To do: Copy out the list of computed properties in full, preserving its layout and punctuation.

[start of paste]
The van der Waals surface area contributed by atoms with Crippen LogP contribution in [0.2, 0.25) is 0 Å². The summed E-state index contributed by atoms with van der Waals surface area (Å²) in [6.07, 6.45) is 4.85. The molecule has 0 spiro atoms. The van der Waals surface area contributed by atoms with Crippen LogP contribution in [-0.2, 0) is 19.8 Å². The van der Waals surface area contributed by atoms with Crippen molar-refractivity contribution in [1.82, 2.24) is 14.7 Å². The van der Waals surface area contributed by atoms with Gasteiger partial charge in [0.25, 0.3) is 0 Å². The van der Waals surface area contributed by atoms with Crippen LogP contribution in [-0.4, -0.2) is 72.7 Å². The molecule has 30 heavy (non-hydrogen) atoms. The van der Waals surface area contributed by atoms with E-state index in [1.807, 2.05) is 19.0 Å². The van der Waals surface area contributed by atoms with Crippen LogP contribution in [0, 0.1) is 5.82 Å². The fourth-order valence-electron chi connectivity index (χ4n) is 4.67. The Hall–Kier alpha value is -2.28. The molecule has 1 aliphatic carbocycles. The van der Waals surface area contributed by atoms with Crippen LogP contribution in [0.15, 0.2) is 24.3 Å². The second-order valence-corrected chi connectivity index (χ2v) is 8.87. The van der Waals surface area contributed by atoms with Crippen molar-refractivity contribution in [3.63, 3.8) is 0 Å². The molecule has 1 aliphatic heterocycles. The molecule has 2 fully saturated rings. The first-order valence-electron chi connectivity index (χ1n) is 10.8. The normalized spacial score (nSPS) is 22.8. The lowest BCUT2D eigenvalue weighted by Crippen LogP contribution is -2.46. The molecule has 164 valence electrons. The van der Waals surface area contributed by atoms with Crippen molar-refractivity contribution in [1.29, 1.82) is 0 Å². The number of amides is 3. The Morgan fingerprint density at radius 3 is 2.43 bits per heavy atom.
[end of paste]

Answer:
The van der Waals surface area contributed by atoms with Crippen LogP contribution in [0.2, 0.25) is 0 Å². The summed E-state index contributed by atoms with van der Waals surface area (Å²) in [6.07, 6.45) is 4.85. The molecule has 0 spiro atoms. The van der Waals surface area contributed by atoms with Crippen LogP contribution in [-0.2, 0) is 19.8 Å². The van der Waals surface area contributed by atoms with Crippen molar-refractivity contribution in [1.82, 2.24) is 14.7 Å². The van der Waals surface area contributed by atoms with Gasteiger partial charge in [0.25, 0.3) is 0 Å². The van der Waals surface area contributed by atoms with Crippen LogP contribution in [-0.4, -0.2) is 72.7 Å². The molecule has 30 heavy (non-hydrogen) atoms. The van der Waals surface area contributed by atoms with E-state index in [1.807, 2.05) is 19.0 Å². The van der Waals surface area contributed by atoms with Crippen LogP contribution in [0, 0.1) is 5.82 Å². The fourth-order valence-electron chi connectivity index (χ4n) is 4.67. The Hall–Kier alpha value is -2.28. The molecule has 1 aliphatic carbocycles. The van der Waals surface area contributed by atoms with Crippen LogP contribution in [0.15, 0.2) is 24.3 Å². The second-order valence-corrected chi connectivity index (χ2v) is 8.87. The van der Waals surface area contributed by atoms with Crippen molar-refractivity contribution in [3.63, 3.8) is 0 Å². The molecule has 1 aliphatic heterocycles. The molecule has 2 fully saturated rings. The first-order valence-electron chi connectivity index (χ1n) is 10.8. The normalized spacial score (nSPS) is 22.8. The lowest BCUT2D eigenvalue weighted by Crippen LogP contribution is -2.46. The molecule has 164 valence electrons. The van der Waals surface area contributed by atoms with Crippen molar-refractivity contribution in [1.29, 1.82) is 0 Å². The number of amides is 3. The Morgan fingerprint density at radius 3 is 2.43 bits per heavy atom.